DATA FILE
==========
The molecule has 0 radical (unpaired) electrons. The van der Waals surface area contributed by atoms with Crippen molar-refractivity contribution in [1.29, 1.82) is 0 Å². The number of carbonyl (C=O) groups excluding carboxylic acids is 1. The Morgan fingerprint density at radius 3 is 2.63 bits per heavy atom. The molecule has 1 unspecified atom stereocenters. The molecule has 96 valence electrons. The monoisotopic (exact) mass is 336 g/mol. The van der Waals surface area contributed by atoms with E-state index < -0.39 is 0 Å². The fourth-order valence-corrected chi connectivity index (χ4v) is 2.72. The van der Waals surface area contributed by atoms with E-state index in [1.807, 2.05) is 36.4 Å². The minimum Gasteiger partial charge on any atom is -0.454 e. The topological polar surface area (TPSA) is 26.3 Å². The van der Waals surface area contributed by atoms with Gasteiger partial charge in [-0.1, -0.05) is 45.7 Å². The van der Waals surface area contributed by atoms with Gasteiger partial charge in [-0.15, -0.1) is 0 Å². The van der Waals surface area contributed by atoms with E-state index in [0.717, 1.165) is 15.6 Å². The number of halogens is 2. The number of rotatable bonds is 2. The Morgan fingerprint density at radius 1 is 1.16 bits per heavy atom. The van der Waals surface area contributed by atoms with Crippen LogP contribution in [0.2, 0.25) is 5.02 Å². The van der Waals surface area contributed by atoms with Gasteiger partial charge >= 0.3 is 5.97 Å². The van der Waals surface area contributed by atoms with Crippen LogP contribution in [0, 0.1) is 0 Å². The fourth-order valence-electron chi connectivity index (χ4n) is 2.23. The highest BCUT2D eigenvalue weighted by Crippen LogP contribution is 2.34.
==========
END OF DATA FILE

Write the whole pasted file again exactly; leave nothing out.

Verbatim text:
The molecule has 0 radical (unpaired) electrons. The van der Waals surface area contributed by atoms with Crippen molar-refractivity contribution in [1.29, 1.82) is 0 Å². The number of carbonyl (C=O) groups excluding carboxylic acids is 1. The Morgan fingerprint density at radius 3 is 2.63 bits per heavy atom. The molecule has 1 unspecified atom stereocenters. The molecule has 96 valence electrons. The monoisotopic (exact) mass is 336 g/mol. The van der Waals surface area contributed by atoms with E-state index < -0.39 is 0 Å². The fourth-order valence-corrected chi connectivity index (χ4v) is 2.72. The van der Waals surface area contributed by atoms with E-state index in [1.807, 2.05) is 36.4 Å². The minimum Gasteiger partial charge on any atom is -0.454 e. The topological polar surface area (TPSA) is 26.3 Å². The van der Waals surface area contributed by atoms with Gasteiger partial charge in [-0.1, -0.05) is 45.7 Å². The van der Waals surface area contributed by atoms with Gasteiger partial charge in [-0.15, -0.1) is 0 Å². The van der Waals surface area contributed by atoms with E-state index in [0.717, 1.165) is 15.6 Å². The number of halogens is 2. The number of rotatable bonds is 2. The Morgan fingerprint density at radius 1 is 1.16 bits per heavy atom. The van der Waals surface area contributed by atoms with Crippen LogP contribution in [0.2, 0.25) is 5.02 Å². The van der Waals surface area contributed by atoms with Gasteiger partial charge >= 0.3 is 5.97 Å². The van der Waals surface area contributed by atoms with Crippen LogP contribution in [0, 0.1) is 0 Å². The fourth-order valence-electron chi connectivity index (χ4n) is 2.23. The highest BCUT2D eigenvalue weighted by Crippen LogP contribution is 2.34.